So CNBC said today with Liesman "not getting it."
Or, if you prefer a wider view:
CNBC doesn't understand why this happened? Their guests don't?
Do come on. That's either a lie or none of their guests have ever run a company. Ok, maybe the latter is true - it must be nice to have a silver spoon in your mouth when you're born.
First, let's look at why we had the move upward from the 1960s through the 1990 time frame. That was pretty simply - two-income households. No more "Beaver Cleaver" stuff.
Good or bad, that's what it was.
But today's loss is involuntary.
It's pretty simple, really.
Health care expenses, H1Bs and youth productivity.
Look folks, I used to run a company. And I can tell you you from all the people I talked to them and now that there are three issues that are overwhelmingly the source of this problem:
Health care expenses for older workers. It's illegal to discriminate against someone on the basis of age in employment. I can tell you it happens every single day. There's no surprise why it happens either. Every company in one way or another that offers health benefits and pays some part of that absorbs part of the cost. Federal Law prohibits an employer from deducting a different amount from different employees' checks. Further, in order to qualify for tax purposes the employer must cover at least half of everyone's premium (from highest to lowest.)
But premium differences between workers are often five hundred percent or more. That's not made up folks. I used to see these statements every month. It's real. The 20-year old in good health who doesn't smoke and is male often costs one-fifth of what the 55-year old female overweight smoker does to insure. But the employer cannot legally set up the plan so that he pays the same for each employee - he must deduct the same for each employee, and he cannot deduct more than half of the 20 year old's premium or he loses the tax preference.
Right or wrong, this is the law. This is what you must do. So when you have two people in for an interview, who gets the job? The 20 year old or the 53-year old, all other things being equal?
Youth sense of entitlement. It's everywhere. And it's a huge problem. It's not true for every kid, but it's true for a lot of them. They don't want to come to work, they don't want to work hard, they don't see a future with the company and advancement. They want a job with their friends that's "cool" and a great place to hang out - for which they should get paid.
Ever see an episode of "Jersey Shore"? That's not far from the truth (the T-Shirt shop.)
No, it's not every kid. But it's a lot of them. And it's a serious problem.
I fault the "easy money, easy life" mentality that most kids these days grew up with. They never had a rough economy to deal with. Ever. The 1970s were before their time of sentience, and the mid-80s and forward have been good. They didn't bother with basic skills in school - like arithmetic - because they didn't need it. As long as everything is "on plan" it's all ok. As soon as it's not they're cooked.
Let me give you one example from the 2000 time frame. I was driving back from doing some door-banging on legislator doors in DC. In the middle of Virginia somewhere, there was a train wreck (a real one) and I was diverted off the highway by the cops. I drove into the little town down the road and stopped at a gas station. The power was off, but the clerk was in there. Cute young lady, maybe 22 or 23? I bought a map. Well, I tried to.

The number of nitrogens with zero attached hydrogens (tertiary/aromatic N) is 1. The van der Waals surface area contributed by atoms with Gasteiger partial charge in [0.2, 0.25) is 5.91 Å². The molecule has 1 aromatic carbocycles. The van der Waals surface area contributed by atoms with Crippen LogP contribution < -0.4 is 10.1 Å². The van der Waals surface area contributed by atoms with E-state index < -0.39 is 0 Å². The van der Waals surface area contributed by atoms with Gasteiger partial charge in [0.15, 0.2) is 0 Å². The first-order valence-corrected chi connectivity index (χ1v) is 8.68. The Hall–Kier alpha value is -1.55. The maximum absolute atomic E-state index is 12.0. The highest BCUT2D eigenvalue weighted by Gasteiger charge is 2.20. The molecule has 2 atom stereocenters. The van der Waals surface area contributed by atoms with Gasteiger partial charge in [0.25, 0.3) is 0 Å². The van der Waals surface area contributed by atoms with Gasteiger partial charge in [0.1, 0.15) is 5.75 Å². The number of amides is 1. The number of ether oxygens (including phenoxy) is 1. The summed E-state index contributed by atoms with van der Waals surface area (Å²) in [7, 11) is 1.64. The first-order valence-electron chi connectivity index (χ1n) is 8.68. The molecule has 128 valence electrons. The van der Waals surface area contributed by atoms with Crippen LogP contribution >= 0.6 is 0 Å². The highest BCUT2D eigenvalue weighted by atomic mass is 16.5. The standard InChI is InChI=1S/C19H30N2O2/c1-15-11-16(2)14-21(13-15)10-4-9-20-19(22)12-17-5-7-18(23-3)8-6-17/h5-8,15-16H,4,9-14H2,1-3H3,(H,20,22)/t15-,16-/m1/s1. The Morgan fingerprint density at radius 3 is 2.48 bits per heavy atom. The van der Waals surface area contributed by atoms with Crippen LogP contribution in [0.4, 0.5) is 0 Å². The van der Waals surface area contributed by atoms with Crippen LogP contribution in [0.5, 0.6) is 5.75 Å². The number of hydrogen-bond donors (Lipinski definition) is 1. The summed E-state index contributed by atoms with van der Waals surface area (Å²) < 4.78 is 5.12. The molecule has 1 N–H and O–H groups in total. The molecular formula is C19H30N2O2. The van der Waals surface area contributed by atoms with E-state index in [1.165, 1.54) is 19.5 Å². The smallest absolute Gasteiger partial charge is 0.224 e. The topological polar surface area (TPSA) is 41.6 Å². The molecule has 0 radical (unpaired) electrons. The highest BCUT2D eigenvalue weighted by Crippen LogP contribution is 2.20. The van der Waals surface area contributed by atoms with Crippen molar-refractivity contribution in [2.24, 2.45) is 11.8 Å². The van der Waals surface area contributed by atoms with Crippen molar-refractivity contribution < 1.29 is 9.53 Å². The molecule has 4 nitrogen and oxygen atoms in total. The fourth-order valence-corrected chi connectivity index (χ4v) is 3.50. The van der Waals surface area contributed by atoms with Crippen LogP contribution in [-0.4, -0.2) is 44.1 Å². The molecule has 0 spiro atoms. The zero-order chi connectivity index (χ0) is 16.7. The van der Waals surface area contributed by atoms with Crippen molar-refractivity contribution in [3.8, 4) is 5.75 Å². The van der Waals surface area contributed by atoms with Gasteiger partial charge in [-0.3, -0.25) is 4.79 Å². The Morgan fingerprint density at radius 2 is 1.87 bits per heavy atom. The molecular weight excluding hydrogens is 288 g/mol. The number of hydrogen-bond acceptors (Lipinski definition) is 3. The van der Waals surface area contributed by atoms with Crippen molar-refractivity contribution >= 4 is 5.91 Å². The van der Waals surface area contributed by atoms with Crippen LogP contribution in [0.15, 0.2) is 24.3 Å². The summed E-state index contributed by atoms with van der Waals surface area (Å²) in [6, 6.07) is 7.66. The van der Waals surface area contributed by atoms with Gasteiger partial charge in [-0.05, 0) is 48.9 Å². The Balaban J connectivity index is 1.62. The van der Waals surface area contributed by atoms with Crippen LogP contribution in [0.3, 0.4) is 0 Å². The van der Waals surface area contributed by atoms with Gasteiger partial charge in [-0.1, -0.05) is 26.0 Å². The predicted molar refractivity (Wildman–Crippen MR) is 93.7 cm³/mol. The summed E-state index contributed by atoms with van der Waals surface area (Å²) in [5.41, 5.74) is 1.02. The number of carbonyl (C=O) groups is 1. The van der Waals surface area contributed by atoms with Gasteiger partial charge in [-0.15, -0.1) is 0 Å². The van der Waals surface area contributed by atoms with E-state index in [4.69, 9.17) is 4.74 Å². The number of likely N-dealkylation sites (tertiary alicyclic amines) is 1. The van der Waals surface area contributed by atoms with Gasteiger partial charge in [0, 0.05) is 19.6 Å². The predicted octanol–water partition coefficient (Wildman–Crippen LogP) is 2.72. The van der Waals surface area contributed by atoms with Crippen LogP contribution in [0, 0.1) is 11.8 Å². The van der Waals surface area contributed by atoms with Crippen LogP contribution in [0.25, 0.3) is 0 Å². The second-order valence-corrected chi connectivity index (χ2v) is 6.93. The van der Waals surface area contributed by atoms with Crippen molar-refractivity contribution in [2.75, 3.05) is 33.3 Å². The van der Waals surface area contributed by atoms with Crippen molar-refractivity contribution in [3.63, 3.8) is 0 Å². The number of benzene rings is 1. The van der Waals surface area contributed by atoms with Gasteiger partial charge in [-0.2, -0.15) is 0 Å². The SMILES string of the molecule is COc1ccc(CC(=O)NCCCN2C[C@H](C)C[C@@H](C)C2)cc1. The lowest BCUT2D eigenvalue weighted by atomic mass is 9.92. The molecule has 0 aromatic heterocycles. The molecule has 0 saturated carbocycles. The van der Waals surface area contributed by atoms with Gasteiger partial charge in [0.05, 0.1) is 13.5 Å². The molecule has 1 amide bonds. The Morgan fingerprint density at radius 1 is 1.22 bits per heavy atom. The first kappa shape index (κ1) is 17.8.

See, she didn't know how much the sales tax rate was, or how to compute it on the map I wanted. The register was dead as there was no power. She literally couldn't sell me a map.
I left an extra dollar on a $5 purchase with her and walked out to her protests that she wasn't sure that was enough. Twenty percent sales tax wasn't enough?
How does someone get a cashier's job if they don't know the sales tax in the place they work? If they can't work the sales tax on a sale with a piece of paper and a pencil? Really? 4th Grade math - at worst?
Think this is unusual? It's not. And it's sad.
Third, we have a monstrous H1B problem. These are "tech visas" for foreign workers. And they're destroying the American base of technology workers and engineers.
Here's why - the Indians coming here with those H1Bs are not burdened with $100,000 worth of college debt. They can (and do) take jobs at 20, 30, 40% less than an American can reasonably work at the same task. There's no way for a graduate from an engineering school to compete with this if there's any debt in the picture. Someone with $100,000 in school debt comes out with a P&I at a 6% blended rate of about $1,100. That comes off your net income which means your salary demand to keep even with someone who doesn't have that debt (like an Indian immigrant) must be roughly $18,000 a year higher.
The American loses - every time.
How do you fix these problems? None of them have immediate solutions. We have to solve the health care and college cost (not "financing") problems to resolve two of them. The third is going to take the school of hard knocks being applied to some of the kids, which means cutting off the entitlement teat.
Here's the challenge, from a policy perspective: If we don't fix the above we can't get the participation rate back up. And without that, we can't fund the federal budget, including paying down the debt. Ever.
We have a window to do this, but it's not very large and it's closing
If we don't act on these points - especially the first and last - our neck is going to be under the blade when it descends.
Where We Are, Where We're Heading (2013) - The annual 2013 Ticker
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